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SSF-Svalbard Science Forum

Diurnal and seasonal rhythmicity of hormones and behaviour in arctic-breeding barnacle geese (Branta leucopsis). RiS ID 11237.

Awarded: NOK 79,062

Endogenous biological clocks are important for animals, as they regulate rhythmic biochemical, physiological and behavioural processes, which can be expressed daily or seasonally. Biological clocks function through the excretion of hormones and are entrained by external cues, such as the light-dark cycle. Changing environmental conditions as a consequence of global warming may affect the functionality of these endogenous clocks, in particular in the polar regions, which could have fitness consequences for animals who depend on it. As part of a bigger project, and for my MSc thesis, I want to investigate the relationship between activity patterns of Barnacle geese and hormonal patterns, during the breeding season in the arctic summer, under natural conditions of 24-hours of daylight. The data that I will collect exists of behavioural observations to measure activity of 24 breeding pairs, and collection of their droppings, from which hormone levels can be extracted later on. Activity- and hormonal patterns can be compared to describe a relationship between the two, which has not been done before for geese breeding in a polar environment. GPS-transmitter-collars have been fitted to 24 geese (50% males, 50% females of the focal breeding pairs) as part of the bigger project, with the main goal to follow their migration between Svalbard and Scotland. The GPS-collars are also able to show accelerometer data, which could potentially be used to measure activity. My behavioural observations of activity will therefore also be used to verify the accuracy of this accelerometer data, as measurements of activity.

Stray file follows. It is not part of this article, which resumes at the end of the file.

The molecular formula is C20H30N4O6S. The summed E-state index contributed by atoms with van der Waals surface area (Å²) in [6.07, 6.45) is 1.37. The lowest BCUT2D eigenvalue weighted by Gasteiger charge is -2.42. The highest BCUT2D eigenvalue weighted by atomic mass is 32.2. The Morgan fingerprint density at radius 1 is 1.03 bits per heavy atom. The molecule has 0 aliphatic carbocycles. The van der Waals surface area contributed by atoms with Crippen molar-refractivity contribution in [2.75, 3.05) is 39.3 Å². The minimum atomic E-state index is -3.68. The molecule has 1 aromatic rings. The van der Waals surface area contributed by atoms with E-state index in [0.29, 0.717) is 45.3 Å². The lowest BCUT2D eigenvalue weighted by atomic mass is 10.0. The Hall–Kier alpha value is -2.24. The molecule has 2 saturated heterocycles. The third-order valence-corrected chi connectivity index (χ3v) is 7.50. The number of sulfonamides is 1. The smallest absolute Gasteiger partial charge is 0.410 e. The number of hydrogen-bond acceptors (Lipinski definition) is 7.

Funding scheme:

SSF-Svalbard Science Forum